“I think it’s really important to think about where we would be if we didn’t have video of some of the incidents that have occurred recently,” said Sen. Mike Foote, D-Lafayette, during floor debate. “Having video of those makes it indisputable and makes us move on from disputing the facts to figuring out the solutions. That’s why we need to have more extensive body cams and that’s why we need the good provisions within this bill to account for the use of those body cams.”
The bill, which requires law enforcement agencies to provide body-worn cameras to all officers who interact with the public by July 1, 2023, includes some additional provisions on the release of footage:
- Redactions are allowed if a video “raises substantial privacy concerns” for criminal defendants, victims, witnesses, juveniles or informants. This could include video depicting nudity, a sexual assault, a mental health crisis or a medical emergency. Unredacted footage cannot be released without written permission from the victim or, if the victim died or is incapacitated, the victim’s family.
- If redaction or blurring is insufficient to protect a privacy interest, an agency must release the video to the victim or the victim’s family, upon request, within 20 days after a complaint is made. The victim or victim’s family must be informed they could waive their privacy interest.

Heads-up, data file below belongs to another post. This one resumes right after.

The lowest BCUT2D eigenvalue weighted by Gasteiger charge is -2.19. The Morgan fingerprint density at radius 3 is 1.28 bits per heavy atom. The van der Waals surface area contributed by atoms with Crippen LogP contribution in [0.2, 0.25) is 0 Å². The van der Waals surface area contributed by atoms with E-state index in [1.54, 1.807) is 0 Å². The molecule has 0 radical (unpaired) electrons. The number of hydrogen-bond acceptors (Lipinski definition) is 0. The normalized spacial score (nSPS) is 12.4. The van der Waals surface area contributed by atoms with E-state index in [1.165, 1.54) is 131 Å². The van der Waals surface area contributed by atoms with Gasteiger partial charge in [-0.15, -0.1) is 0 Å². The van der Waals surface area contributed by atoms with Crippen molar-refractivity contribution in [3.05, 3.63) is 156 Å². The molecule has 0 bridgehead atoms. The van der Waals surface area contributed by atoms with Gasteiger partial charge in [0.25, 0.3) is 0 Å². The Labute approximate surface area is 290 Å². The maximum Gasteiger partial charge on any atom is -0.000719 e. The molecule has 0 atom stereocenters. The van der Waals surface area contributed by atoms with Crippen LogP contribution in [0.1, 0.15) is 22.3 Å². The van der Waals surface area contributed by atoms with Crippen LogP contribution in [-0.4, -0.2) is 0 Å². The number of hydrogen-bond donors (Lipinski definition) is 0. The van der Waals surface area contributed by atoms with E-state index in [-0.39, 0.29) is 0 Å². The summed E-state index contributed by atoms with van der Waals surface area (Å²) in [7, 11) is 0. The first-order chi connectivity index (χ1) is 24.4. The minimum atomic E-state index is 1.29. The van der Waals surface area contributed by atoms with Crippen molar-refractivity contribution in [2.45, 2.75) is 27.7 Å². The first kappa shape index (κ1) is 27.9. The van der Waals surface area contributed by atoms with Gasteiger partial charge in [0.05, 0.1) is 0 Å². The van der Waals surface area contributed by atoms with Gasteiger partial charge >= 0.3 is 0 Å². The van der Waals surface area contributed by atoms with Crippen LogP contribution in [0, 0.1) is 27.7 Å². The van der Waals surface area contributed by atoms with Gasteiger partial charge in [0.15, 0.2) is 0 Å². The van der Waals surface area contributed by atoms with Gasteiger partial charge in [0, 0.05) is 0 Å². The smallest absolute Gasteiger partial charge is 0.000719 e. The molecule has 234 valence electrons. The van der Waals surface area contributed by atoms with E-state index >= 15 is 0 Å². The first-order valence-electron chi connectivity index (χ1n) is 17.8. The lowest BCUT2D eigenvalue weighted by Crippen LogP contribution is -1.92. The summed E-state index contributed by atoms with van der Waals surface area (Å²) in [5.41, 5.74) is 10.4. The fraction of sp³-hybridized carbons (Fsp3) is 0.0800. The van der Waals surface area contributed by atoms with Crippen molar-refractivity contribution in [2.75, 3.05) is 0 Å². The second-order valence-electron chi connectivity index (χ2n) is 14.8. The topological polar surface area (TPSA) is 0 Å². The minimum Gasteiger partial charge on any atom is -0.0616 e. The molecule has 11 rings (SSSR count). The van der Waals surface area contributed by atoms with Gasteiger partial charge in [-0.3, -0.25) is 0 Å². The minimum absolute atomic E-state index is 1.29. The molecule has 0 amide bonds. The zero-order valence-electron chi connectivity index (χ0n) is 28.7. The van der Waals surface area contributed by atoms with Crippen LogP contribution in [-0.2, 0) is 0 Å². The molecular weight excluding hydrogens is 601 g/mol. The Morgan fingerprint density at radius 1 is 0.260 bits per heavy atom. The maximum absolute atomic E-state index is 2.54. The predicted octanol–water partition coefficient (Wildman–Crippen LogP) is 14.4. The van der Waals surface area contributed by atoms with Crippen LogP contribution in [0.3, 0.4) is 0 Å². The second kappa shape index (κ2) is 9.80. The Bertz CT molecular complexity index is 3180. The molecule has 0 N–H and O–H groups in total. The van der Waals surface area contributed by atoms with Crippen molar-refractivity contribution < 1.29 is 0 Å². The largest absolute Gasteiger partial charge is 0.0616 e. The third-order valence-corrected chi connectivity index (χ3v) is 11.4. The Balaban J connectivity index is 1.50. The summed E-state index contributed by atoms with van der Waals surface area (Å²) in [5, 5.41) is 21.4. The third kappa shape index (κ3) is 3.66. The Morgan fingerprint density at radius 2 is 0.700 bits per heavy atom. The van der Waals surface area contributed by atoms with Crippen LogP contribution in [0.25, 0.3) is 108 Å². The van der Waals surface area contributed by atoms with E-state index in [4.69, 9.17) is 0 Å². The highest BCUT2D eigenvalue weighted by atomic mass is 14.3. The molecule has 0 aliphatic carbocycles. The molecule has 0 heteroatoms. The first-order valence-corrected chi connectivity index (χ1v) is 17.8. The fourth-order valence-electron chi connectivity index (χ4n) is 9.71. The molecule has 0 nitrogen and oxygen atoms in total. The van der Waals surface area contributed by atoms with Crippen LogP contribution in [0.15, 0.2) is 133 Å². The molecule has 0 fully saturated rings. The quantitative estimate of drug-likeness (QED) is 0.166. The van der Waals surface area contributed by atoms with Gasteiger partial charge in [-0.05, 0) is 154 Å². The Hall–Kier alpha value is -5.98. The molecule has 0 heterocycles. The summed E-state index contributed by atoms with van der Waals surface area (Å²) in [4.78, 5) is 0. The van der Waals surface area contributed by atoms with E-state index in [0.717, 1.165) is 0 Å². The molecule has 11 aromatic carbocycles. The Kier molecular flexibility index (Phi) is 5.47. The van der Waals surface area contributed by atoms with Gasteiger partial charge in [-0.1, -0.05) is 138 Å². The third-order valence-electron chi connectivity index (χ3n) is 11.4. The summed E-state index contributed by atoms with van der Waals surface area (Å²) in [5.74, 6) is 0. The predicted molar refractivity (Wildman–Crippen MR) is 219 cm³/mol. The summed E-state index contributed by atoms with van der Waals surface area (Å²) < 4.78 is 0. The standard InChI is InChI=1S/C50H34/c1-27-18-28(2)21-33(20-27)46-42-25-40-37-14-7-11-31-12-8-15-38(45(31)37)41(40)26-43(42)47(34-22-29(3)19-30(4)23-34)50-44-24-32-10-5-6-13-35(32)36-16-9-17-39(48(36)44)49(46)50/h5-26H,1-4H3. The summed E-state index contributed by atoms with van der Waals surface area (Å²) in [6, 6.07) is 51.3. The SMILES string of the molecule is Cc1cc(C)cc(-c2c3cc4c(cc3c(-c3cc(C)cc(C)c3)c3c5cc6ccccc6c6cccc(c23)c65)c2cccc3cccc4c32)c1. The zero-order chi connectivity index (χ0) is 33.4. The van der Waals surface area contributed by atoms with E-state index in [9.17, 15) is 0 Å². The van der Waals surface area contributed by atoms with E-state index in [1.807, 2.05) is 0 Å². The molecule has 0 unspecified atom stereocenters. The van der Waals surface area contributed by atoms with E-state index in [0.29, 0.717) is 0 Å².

- If a recording depicts a death, it must be provided to the victim’s family, if requested, at least 72 hours before it is made public.
- Anyone who has been criminally charged in connection with an incident of alleged officer misconduct can file a constitutional objection to the release of a recording before the 21-day period expires. A court hearing on an objection must be held within seven days and a ruling must be issued no later than three days after the hearing.
Other provisions in SB 20-217 control when body cameras must be worn and activated. Except for certain circumstances, officers will have to wear and turn on their cameras “when responding to a call for service or during any interaction with the public … for the purpose of enforcing the law or investigating possible violations of the law.”